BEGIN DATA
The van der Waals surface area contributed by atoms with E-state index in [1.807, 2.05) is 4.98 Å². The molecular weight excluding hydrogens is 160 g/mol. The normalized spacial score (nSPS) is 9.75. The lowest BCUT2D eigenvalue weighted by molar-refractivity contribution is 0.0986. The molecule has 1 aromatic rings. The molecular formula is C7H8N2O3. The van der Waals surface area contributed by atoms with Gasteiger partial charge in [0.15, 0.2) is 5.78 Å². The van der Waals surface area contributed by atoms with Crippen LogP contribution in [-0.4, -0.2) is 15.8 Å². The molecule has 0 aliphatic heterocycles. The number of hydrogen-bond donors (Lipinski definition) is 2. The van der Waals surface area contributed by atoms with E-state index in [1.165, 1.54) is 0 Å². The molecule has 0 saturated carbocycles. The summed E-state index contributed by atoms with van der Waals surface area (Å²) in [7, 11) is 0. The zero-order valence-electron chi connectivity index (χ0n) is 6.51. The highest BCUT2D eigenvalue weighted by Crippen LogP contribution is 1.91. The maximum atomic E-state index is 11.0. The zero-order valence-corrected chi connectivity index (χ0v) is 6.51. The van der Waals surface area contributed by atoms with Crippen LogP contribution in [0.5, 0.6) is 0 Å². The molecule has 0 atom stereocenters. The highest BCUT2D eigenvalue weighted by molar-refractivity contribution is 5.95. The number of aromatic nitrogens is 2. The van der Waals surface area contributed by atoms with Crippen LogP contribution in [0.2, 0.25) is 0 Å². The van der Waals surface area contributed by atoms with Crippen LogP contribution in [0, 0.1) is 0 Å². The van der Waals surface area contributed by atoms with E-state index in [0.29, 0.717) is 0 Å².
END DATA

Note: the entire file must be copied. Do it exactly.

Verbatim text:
The van der Waals surface area contributed by atoms with E-state index in [1.807, 2.05) is 4.98 Å². The molecular weight excluding hydrogens is 160 g/mol. The normalized spacial score (nSPS) is 9.75. The lowest BCUT2D eigenvalue weighted by molar-refractivity contribution is 0.0986. The molecule has 1 aromatic rings. The molecular formula is C7H8N2O3. The van der Waals surface area contributed by atoms with Gasteiger partial charge in [0.15, 0.2) is 5.78 Å². The van der Waals surface area contributed by atoms with Crippen LogP contribution in [-0.4, -0.2) is 15.8 Å². The molecule has 0 aliphatic heterocycles. The number of hydrogen-bond donors (Lipinski definition) is 2. The van der Waals surface area contributed by atoms with E-state index in [1.165, 1.54) is 0 Å². The molecule has 0 saturated carbocycles. The summed E-state index contributed by atoms with van der Waals surface area (Å²) in [7, 11) is 0. The zero-order valence-electron chi connectivity index (χ0n) is 6.51. The highest BCUT2D eigenvalue weighted by Crippen LogP contribution is 1.91. The maximum atomic E-state index is 11.0. The zero-order valence-corrected chi connectivity index (χ0v) is 6.51. The van der Waals surface area contributed by atoms with Crippen LogP contribution in [0.5, 0.6) is 0 Å². The molecule has 0 atom stereocenters. The highest BCUT2D eigenvalue weighted by molar-refractivity contribution is 5.95. The number of aromatic nitrogens is 2. The van der Waals surface area contributed by atoms with Crippen LogP contribution in [0.2, 0.25) is 0 Å². The van der Waals surface area contributed by atoms with Crippen LogP contribution in [0, 0.1) is 0 Å². The van der Waals surface area contributed by atoms with E-state index in [0.29, 0.717) is 0 Å².